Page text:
When we think of people living with addiction we often make certain assumptions that are in the least inaccurate and sometimes, plain wrong. These stereotypes create problems for people in addiction and their loved ones as well as keeping the world at large from a clear and honest understanding of the disease. They can stand in the way of people seeking the help they need because they do not see themselves as having an addiction because they are not one of “those” people or because they have internalized the stigma of addiction and do not believe that can achieve long-term recovery.
Most of us have experienced the homeless and addicted. They stand out. They live public and many people make the mistake of assuming people living with addiction are incapable of holding jobs or having functional families. In truth, most people with addiction are hard-working people who pay their bills, who have families and even stand out as examples of what “success” looks like. We are often people sitting at the desk next to yours at work, in the pew at church, helping you move. Addiction, in many cases, is hidden. The turmoil is internal and unseen.
Another common misconception is that addicts are broken somehow. While many of us have experienced trauma either prior to our addiction or because of it, the truth is, while trauma does increase the risk of addiction, most people who experience it do not become addicted. As for those who are addicted, many come from typical families. Addiction is a disease of the brain, not necessarily a reaction to bad experiences.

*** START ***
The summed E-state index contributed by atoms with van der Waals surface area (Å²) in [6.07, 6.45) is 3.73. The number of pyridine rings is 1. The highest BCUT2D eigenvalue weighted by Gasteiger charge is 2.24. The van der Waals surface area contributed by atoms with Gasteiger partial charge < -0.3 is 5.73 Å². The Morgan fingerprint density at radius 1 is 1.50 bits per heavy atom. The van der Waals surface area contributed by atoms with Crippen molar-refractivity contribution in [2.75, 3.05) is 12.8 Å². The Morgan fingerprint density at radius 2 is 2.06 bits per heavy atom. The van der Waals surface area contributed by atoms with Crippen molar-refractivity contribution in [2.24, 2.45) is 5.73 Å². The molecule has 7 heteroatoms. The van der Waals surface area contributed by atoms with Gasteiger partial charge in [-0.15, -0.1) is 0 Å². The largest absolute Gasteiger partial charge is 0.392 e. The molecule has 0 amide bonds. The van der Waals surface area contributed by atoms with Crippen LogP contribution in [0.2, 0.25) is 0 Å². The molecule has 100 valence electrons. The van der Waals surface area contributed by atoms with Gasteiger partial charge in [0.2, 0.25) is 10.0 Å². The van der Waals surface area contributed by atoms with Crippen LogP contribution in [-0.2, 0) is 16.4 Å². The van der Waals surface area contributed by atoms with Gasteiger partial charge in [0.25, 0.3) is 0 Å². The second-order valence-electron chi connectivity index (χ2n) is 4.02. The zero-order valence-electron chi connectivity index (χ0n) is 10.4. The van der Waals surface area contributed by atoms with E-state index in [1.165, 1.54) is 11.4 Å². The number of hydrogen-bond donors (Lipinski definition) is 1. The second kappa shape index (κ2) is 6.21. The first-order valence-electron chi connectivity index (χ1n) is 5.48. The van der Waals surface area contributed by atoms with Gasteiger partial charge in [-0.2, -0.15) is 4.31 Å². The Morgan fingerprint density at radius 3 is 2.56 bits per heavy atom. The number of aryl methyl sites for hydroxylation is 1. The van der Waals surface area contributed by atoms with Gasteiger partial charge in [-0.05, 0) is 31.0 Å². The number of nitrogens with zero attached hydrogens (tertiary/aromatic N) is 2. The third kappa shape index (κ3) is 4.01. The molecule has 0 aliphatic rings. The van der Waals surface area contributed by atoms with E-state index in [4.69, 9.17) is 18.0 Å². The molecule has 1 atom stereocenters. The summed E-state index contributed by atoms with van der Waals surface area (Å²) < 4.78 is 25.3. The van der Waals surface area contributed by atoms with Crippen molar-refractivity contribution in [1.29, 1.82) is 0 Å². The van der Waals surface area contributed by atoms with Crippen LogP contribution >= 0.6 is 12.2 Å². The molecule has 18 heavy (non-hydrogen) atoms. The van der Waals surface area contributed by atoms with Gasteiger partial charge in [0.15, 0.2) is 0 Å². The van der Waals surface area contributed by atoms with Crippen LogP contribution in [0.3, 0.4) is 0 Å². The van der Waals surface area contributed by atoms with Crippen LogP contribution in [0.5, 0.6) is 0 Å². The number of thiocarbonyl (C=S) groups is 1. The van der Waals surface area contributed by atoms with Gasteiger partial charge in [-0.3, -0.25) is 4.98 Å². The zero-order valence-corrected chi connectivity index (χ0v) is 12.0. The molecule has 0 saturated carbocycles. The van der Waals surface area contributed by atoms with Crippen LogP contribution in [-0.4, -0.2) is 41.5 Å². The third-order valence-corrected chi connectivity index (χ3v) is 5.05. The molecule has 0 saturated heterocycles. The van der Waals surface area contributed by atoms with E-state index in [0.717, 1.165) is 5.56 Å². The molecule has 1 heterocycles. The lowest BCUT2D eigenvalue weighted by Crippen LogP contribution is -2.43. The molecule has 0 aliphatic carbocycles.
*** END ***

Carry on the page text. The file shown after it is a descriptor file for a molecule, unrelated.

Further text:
While people in addiction who do achieve recovery may decide to stop associating with certain people because those people are triggers, for most of us, spend most of our time with people who are not addicts. It’s easier for some people to blame the “bad” influences of certain people, no one can force us into addiction.
There exists a false assumption that people with addictions are inherently violent. While many violent people are addicted, the truth is most of us are no more violent than anyone else. Even if there is a link between violence and addiction, it is important to know that addiction does not create violence, it simply contributes to situations where violence may occur.
Fighting the Stereotypes
People living with addiction are just people with all the complications and intricacies of someone not living with addiction, but if you are questioning whether or not you might have a problem with drugs or alcohol, then reach out. You are a unique person with unique needs and there is help out there for you. At Fort Worth Recovery, we personalize the treatment to the individual. Call us today at 817 382 2894 or visit us online.